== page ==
Locally, Dr. Combes served as president of the UT Southwestern Faculty Senate from 1972 to 1974 and as chairman of the Promotions and Tenure Committee for UT Southwestern Medical School from 1982 to 2007, overseeing more than 1,500 promotions to researchers and clinicians during his service. In 2002, he was named an Ashbel Smith Professor, one of the highest honors bestowed by the UT System Board of Regents for excellence in teaching and scholarship. When he retired in 2009, friends, colleagues, and former students created the Dr. Burton Combes Lecture Series in Hepatology in his honor.
Willis Maddrey, a clinical colleague of Burt's for many years, called Burt Combes a “gentle giant and a go to clinician who inspired respect for his accurate assessment of complex issues. His love for hepatology and his dedication to UT Southwestern, his friends, and his family were well known to all.” He was honored to have known Burt, a feeling shared by many.
On a personal note, I first met Dr. Combes on the Boardwalk at Atlantic City at a “Young Turks” meeting. Having just finished a study of placental transport of bilirubin in guinea pigs in vivo, I was anxious to extend these studies to BSP transfer, benefiting from his experience with that drug. During a short time in his laboratory as a visiting scientist, he asked me to take an entering medical student at UT Southwestern under my wing. And, thus, I met Dr. Joseph Goldstein, who, with Dr. Combes and me, subsequently published two articles on fetal and neonatal guinea pig metabolism and transport of BSP in the American Journal of Physiology. Dr. Goldstein (with Dr. Michael Brown) subsequently won the Nobel Prize in Medicine for their work on cholesterol leading to statins. Dr. Goldstein shared the following vignette: “I was introduced to the excitement and fun of science as a medical student working in Burt Combes' laboratory in the summer of 1963 (between my first and second years of medical school). Burt challenged me to develop a rapid assay to measure the activity of the enzyme that attaches glutathione to BSP. Within several months, I came up with a spectrophotometric assay that replaced the time-consuming prior method that involved thin-layer chromatography. This was my first scientific discovery, and I became hooked on the thrill of scientific research.” Doctors Goldstein and Combes (and I) remained friends thereafter and have often reminisced about this initial chance encounter.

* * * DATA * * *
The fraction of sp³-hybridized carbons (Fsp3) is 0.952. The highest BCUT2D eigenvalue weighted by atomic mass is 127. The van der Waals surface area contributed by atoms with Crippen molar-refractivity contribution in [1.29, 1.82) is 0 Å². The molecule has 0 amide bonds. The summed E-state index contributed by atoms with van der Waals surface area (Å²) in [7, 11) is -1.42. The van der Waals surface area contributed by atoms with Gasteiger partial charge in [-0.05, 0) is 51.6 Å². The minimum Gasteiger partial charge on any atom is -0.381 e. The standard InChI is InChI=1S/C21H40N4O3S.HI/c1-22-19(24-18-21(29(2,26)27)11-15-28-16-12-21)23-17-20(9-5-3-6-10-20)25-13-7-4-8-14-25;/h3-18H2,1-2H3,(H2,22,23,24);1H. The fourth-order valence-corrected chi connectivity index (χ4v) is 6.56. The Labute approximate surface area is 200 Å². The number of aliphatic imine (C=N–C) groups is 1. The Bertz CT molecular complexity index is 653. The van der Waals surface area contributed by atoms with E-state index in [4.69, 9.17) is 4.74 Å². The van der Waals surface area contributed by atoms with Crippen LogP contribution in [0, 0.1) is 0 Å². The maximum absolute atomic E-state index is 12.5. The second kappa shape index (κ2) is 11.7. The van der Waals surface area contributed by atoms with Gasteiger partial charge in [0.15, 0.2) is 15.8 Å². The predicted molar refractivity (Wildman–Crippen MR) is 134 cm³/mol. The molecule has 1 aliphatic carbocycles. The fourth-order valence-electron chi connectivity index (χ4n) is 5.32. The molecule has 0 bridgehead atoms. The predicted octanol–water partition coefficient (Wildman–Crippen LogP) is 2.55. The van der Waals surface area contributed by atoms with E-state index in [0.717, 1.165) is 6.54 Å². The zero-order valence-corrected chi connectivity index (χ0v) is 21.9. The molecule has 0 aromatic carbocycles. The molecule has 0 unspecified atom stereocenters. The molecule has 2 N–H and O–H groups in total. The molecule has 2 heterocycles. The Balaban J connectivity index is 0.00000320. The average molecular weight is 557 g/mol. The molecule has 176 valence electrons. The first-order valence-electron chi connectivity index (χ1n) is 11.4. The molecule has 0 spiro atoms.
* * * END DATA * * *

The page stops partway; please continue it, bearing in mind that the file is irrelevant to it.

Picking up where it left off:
Dr. Combes is survived by two sons and a daughter, all in Dallas. He was deeply committed to his family. Burt and Mollie loved music and especially opera. One of the great joys of their retirement were the summer visits to Santa Barbara and involvement in that cultural milieu.
It is said that those who are fondly remembered never die. Dr. Combes will live on in our good memories.
Steven Schenker, M.D.
Emeritus Professor of Medicine
University of Texas Medical School at San Antonio
San Antonio, TX